Turquoise is derived from the French expressionÂ PierreÂ Turque, meaning Turkish Stone.Â Â However, turquoise doesnât come from Turkey.Â While much turquoise was traded in Turkey, the items bought and sold probably originated in Iran or the Sinai Peninsula.Â Turquoise has been found buried in Ancient Egyptian tombs, giving it the distinction of being one of the longest-loved gems in history.
Turquoise is found in only a few places on earth. It forms best in dry and barren regions where acidic, copper-rich groundwater seeps downward and reacts with minerals that contain phosphorus and aluminium. Most of the world's turquoise rough is currently produced in the south-western United States, China, Chile, Egypt, Iran, and Mexico.
Turquoise can be semi translucent to opaque. It can be mottled or display matrix. Matrix is the remnant of the host rock in which the turquoise formed and appears as splotches or veins. The presence of matrix can sometimes lower the value of turquoise, but some buyers actually prefer the presence of matrix in fashioned turquoise if its effect is attractive and balanced. This is especially true if itâs a type of turquoise known in the trade as spiderweb turquoise. It contains matrix in thin, delicate, web-like patterns across the face of the gemstone. Gems with attractive spiderweb matrix rank second in value, after stones with no matrix.
Turquoise is most often used for beads, cabochons, carvings, and inlays. As turquoise is relatively soft, itâs also ideal for carving.
In turquoise, low porosity and fine texture are more valuable than high porosity and coarse texture. Coarse, porous stones are usually treated to make them smoother, shinier, and more marketable. The chalky material is often impregnated with a polymer, wax, resin or plastic to give it greater durability and improve its appearance. The resin-treated turquoise can usually be detected by odour.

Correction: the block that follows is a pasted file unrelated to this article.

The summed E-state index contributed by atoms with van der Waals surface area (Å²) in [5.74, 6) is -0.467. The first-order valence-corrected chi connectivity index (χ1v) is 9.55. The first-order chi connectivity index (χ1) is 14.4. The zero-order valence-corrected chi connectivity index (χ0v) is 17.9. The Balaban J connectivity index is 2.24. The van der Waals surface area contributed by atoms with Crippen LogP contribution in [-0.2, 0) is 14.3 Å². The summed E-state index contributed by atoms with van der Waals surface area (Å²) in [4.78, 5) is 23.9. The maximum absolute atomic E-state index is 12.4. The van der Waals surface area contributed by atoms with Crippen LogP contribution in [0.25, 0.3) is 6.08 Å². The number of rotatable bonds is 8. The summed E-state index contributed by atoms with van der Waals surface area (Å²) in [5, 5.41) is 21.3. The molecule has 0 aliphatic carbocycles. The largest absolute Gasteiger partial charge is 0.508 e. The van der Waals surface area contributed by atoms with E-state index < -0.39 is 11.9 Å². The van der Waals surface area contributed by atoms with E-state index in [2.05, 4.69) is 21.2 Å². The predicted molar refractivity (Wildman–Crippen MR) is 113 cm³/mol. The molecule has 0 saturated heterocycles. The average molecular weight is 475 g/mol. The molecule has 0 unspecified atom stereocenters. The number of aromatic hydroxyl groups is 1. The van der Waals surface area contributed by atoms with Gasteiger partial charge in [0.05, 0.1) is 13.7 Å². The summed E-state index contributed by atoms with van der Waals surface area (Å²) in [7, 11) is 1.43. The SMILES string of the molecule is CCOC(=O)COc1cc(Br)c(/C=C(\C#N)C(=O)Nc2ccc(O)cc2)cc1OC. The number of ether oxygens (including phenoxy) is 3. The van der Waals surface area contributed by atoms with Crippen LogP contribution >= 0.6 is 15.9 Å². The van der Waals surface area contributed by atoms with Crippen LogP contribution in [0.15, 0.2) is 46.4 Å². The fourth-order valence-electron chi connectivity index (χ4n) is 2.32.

There are many different glass, plastic and ceramic materials with an appearance similar to turquoise. Many of these can easily be distinguished from turquoise by testing theirÂ hardness, specific gravity or other properties.
Several minerals may also be confused for turquoise. Examples are Vivianite, (hydrous ferrous phosphate), Variscite (hydrous phosphate of aluminium), Malachite (copper carbonate) or Chrysocolla (hydrous silicate of copper).
Turquoise can be mistaken for coloured glass or others minerals and you will find imitations of turquoise.It is therefore beneficial to ensure that you request a Gemstone Identification report to ensure that you are supplying or buying the material you think you are.
Gemstone Identification results can be given verbally or as written reports which can then be supplied along with the item. The Gem ID service takes 10 â 15 working days to complete.
Gem Identification from AnchorCert Gem Lab is available for all gemstones. A stone will be assessed visually by qualified gemmologists and also tested for the basics such as its refractive index and specific gravity to help identify the material. Gemmologists have the knowledge and experience to detect the tell tale signs of imitations and treatments giving you complete reassurance.
For more information please visitÂ the AnchorCert website. Alternatively to speak with a member of the team please call 0121 236 2122.
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